1 Corinthians 12:3
3 Therefore I want you to understand that no one speaking in the Spirit of God ever says “Jesus is accursed!” and no one can say “Jesus is Lord” except in the Holy Spirit. (ESV)
In his letter to the church in Corinth, Paul the Apostle was writing to a congregation who prior to conversion to Christ were pagans that worshiped a variety of gods. It is somewhat hard to imagine in our day that someone would worship a wood carved imagine or a man made statue and think of it as a god that possessed the power to alter the positive or negative flow of their lives. Most people during Paul’s time in history were theists. From a high level view it seems that Paul’s challenge was not so much to convince his listeners that God existed, but rather it was to present to them the message of the one true God. In contrast, today the basic question is often how do we know God exists. Much of the dialogue and antagonism toward the message of Christ found on the internet and in academia is the viability of God existing at all. Likewise there is also a great deal of discussion and debate by non-Christian theists over the exclusive claim of Christ for eternal salivation. In my experience the atheism or anti-theism is the greater of the two debates. But it does it really matter what the debate about Jesus is? Do we need to satisfy atheism or become more inclusive to see the number of Christians increase? Do we need to overcome opposing opinions about Jesus and the Gospel to win the unconverted to Christ?
Looking at Paul’s missionary and church planting works of the first century, we find Paul working in the context where he was placed. Many of the arguments he made for the Gospel were based on the audience he was given. When he preached to Jewish listeners he tailored his message to the Judaic ideals of the redemption of Israel and the promise of the Messiah, when he preached to the polytheistic intellectuals of Athens he appealed to their theism an their intellect, and when he preached to men in authority in Rome he presented Jesus as one who had be given ultimate authority. Seemingly, Paul was keenly aware that in order to win people to Jesus he had to give just the right message or make just the right plea so that his audience would respond, but was it Paul’s right message that converted some of his listeners?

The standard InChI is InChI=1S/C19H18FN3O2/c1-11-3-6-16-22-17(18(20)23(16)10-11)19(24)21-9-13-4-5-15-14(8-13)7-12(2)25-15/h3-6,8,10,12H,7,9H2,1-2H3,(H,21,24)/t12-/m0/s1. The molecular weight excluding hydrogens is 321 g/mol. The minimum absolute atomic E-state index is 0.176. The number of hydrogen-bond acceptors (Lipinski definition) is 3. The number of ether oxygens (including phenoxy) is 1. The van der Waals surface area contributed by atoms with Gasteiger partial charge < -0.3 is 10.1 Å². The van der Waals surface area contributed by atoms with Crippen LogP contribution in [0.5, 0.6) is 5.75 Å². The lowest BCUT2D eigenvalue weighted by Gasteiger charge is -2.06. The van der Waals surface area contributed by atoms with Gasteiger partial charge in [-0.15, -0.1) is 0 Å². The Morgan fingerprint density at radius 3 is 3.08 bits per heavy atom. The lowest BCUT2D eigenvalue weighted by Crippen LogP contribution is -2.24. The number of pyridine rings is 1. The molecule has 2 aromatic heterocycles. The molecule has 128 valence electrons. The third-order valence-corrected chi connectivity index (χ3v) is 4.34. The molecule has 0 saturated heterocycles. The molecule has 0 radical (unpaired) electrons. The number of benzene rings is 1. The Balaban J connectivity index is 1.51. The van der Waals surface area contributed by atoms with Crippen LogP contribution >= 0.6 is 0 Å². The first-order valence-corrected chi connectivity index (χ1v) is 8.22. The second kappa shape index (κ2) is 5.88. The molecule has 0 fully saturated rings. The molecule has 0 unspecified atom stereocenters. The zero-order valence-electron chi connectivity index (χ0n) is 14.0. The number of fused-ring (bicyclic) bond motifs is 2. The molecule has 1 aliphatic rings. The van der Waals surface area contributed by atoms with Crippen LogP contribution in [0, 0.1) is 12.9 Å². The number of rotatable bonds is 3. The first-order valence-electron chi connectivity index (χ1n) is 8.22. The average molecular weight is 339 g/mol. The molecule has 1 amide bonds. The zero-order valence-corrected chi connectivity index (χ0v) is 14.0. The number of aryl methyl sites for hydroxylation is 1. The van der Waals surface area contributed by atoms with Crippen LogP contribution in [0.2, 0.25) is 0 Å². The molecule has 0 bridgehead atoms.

If we read today’s verse from the letter that Paul wrote to his congregation in Corinth we find Paul teaching us something very interesting. He says that no one who professes the lordship of Jesus does so except by the prompting of the Holy Spirit. When I study this verse it leaves me scratching my head a bit. Why would Paul go through all the effort to contextualize the Gospel to different audiences if ultimately it would require only the work of Holy Spirit to save his listeners? What is helpful is that Paul interjects this verse in the midst of teaching the Corinthians about their spiritual gifts. The main point of his teaching is that all the gifts that we have for ministry are just that, gifts. Simply, God has through the Spirit apportioned for each Christian certain gifts for ministry. I would submit that Paul’s ability to contextualize the Gospel to his audiences was part of his gift of teaching and preaching. I would also submit that Paul is challenging us to identify and understand what gifts we have been given by the Spirit. He later goes on to emphasize that because we have each been gifted that it takes all Christians exercising their individual gifts to fully manifest the body of Christ. Notice Paul is not focusing in this teaching on the results of gifts but rather on fact that we all have them and should exercise them.
Lets conclude by returning to the initial question. Do we need to overcome opposing opinions about Jesus and the Gospel to win the unconverted to Christ? I would say no. I am convinced that there is nothing I can say or do that would change the heart of a man or his relationship with God. The psalmist proclaims in Psalm 3, “Salvation belongs to the Lord”, and I think Paul concurs with today’s reminder that “no one can say ‘Jesus is Lord’ except in the Holy Spirit”. I think if we embrace this truth we will be less likely to worry about our own shortcomings, less likely to worry about how well we present the Gospel, and more likely to rest in God divine’s will and power to bring all things He desires to pass.
Heavenly Father, thank you for your work of salvation. Thank you God that even though we deserved your wrath you chose to offer mercy and grace and redemption through your Son and our Savior Jesus Christ. Father also thank you for the gifts you have given us through the Spirit. Please help us identify and walk more fully in them. Father, we pray for those who are not yet reconciled to you and pray that you would extend your mercy and salvation to them according to your will. We offer praise and this prayer to you. In Jesus’ name. Amen.